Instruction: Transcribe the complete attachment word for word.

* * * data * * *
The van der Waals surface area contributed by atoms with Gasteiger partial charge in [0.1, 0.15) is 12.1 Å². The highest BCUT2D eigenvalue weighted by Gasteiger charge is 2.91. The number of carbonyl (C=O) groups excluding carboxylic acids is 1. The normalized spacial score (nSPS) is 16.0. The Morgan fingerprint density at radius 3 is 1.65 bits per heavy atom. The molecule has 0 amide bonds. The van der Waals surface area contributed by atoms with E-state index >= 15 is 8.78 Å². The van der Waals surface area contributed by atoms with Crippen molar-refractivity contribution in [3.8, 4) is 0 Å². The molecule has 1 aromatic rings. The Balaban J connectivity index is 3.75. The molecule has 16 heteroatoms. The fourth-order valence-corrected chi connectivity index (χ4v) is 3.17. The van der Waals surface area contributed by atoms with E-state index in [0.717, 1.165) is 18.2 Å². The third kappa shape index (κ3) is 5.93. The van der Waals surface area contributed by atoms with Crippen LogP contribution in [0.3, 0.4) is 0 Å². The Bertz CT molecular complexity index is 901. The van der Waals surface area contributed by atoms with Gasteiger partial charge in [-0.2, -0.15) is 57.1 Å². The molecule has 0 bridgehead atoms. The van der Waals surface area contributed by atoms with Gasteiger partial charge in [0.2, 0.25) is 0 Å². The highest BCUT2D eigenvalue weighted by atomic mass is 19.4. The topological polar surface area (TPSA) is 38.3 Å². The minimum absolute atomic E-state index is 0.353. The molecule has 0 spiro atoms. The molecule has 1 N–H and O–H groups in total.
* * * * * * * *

The van der Waals surface area contributed by atoms with Gasteiger partial charge in [0.1, 0.15) is 12.1 Å². The highest BCUT2D eigenvalue weighted by Gasteiger charge is 2.91. The number of carbonyl (C=O) groups excluding carboxylic acids is 1. The normalized spacial score (nSPS) is 16.0. The Morgan fingerprint density at radius 3 is 1.65 bits per heavy atom. The molecule has 0 amide bonds. The van der Waals surface area contributed by atoms with E-state index >= 15 is 8.78 Å². The van der Waals surface area contributed by atoms with Crippen molar-refractivity contribution in [3.8, 4) is 0 Å². The molecule has 1 aromatic rings. The Balaban J connectivity index is 3.75. The molecule has 16 heteroatoms. The fourth-order valence-corrected chi connectivity index (χ4v) is 3.17. The van der Waals surface area contributed by atoms with E-state index in [0.717, 1.165) is 18.2 Å². The third kappa shape index (κ3) is 5.93. The van der Waals surface area contributed by atoms with Crippen LogP contribution in [0.3, 0.4) is 0 Å². The Bertz CT molecular complexity index is 901. The van der Waals surface area contributed by atoms with Gasteiger partial charge in [-0.2, -0.15) is 57.1 Å². The molecule has 0 bridgehead atoms. The van der Waals surface area contributed by atoms with Gasteiger partial charge in [0.2, 0.25) is 0 Å². The highest BCUT2D eigenvalue weighted by atomic mass is 19.4. The topological polar surface area (TPSA) is 38.3 Å². The minimum absolute atomic E-state index is 0.353. The molecule has 0 spiro atoms. The molecule has 1 N–H and O–H groups in total.